The online community of knife collectors, A Knife Family Forged in Steel
A few days ago I was on my iPhone searching for who knows what, & for some reason I found myself in the App Store -- a rare occurrence for me. Somehow I stumbled upon this app called Knives & Swords Collector. The app touted to be filled with data on knives & a great way to inventory a knife & sword collection. "At $5.99, it better be," was the first thought that came to mind.
However, as I looked around the App Store, there were only a couple other applications ("apps" for short) that were built for knife collectors. I tried to find apps geared toward collecting in general, but had even less success. The company that created Knives & Swords Collector has some other collector apps as well, but like Knives & Swords, they're actually limited by their focus. I guess it will be a while before I can find a similar way to organize my spinning top collection, though there was another app I found for book collecting that was free. I decided to download the book collector app to keep track of some books I already own so that I don't accidentally purchase a second copy -- but I digress.
Up until a few days ago, the most I'd ever spent on an app was $2.99, and the night I decided to download Knives & Swords Collector, money was not burning a hole in my pocket. However, if this app could do even a nominally decent job of helping me inventory my collection (in other words, if it was quick & easy & had plenty of knives already on file for me to download information on those knives to creating a running list of knives that I own), then it would likely be worth the six bucks, & tried to think what I would actually be paying for with that money.
Next I thought about the years of too poor knife photos that I took in my office just to get a photographic record of the knives I own, & how I often fell behind on this, & how I have never had a complete photographic record of my collection. The way I'd planned to organize my collection was to take a quick photo of each knife, download the photo to my computer, organize these photos in a separate file, then rename each photo according to the name of the knife. As you can guess, I often fall months behind on this process. And I was really only taking this inventory method for insurance purposes, with the hope that I could also use the information to help recall some details of these knives & tomahawks for informational purposes, as well as for the occasional knife or tomahawk sale (though to do justice of any of these objects would require much better than the drive-by photography in which I was engaging).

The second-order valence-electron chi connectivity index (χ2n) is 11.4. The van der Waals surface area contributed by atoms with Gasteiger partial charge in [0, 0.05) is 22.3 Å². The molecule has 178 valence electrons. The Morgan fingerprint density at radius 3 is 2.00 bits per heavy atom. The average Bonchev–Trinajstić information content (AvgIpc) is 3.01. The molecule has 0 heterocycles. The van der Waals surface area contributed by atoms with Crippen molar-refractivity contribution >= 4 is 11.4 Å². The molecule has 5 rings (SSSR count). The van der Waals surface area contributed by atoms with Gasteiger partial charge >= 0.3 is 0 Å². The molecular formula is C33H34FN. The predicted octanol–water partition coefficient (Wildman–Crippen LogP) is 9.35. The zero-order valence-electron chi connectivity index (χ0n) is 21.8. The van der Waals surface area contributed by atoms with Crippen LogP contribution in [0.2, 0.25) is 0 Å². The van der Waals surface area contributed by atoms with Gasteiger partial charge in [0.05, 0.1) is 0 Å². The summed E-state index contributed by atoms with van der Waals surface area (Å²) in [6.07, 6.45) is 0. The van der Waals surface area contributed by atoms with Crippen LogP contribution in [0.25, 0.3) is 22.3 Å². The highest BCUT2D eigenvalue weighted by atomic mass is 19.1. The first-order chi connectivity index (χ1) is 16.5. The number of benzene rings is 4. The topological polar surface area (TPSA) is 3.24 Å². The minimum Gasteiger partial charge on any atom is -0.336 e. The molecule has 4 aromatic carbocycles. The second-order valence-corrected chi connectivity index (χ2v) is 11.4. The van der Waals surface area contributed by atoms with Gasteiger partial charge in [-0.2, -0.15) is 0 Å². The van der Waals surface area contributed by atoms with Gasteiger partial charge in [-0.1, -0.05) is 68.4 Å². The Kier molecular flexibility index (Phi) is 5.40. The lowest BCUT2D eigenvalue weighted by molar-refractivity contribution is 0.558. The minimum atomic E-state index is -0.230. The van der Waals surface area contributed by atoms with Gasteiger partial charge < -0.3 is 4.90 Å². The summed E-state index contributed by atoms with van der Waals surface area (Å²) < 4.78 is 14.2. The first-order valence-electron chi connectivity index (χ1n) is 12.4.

With all of that racing through my head, I figured, "Why not?," & hit the download button. I know plenty of people are wary of providing any credit card information online, especially via a wireless device, & I won't try to change anyone's mind on that here. What I will say is that, for those of us who have decided to take this risk, be diligent about it & use the proper encryption -- then at least be reassured that Apple's encryption was so good not even the FBI could break into it -- but again, I digress.
The app finished downloading & I immediately opened it to see what exactly I'd just spend my money on, crossing my fingers that it was worth it. It only took a matter of minutes to realize that it was. I created my account, set up my password, then started building my virtual knife collection.
What this entails is pretty simple: in the upper right-hand corner of the screen, you click the "+" to add a knife to your collection. From here, you get several options, including the apps database of knives that have already been entered by other users. You can also just use photos of knives from your phone or iPad. Just type in the name of the knife. Maybe this is due to collecting knives for years now, but the best results seem to occur when you type it in brand first, followed by model name (frankly I didn't even try it any other way, & I have no recollection what the instructions were for entering this information). On a whim, I downloaded this app just before going to bed, but I gave a few knives a try, & got some entries in within minutes.
As I write this article, I now have well over 200 knives & hawks & machetes & kukris & throwers & multi-tools listed in my "collection". It's taken a few hours' work to get there, & admittedly I've been enthusiastic about writing entries. But this is the best knife inventory system I have had so far, & it's something I've been wanting to have in place for years.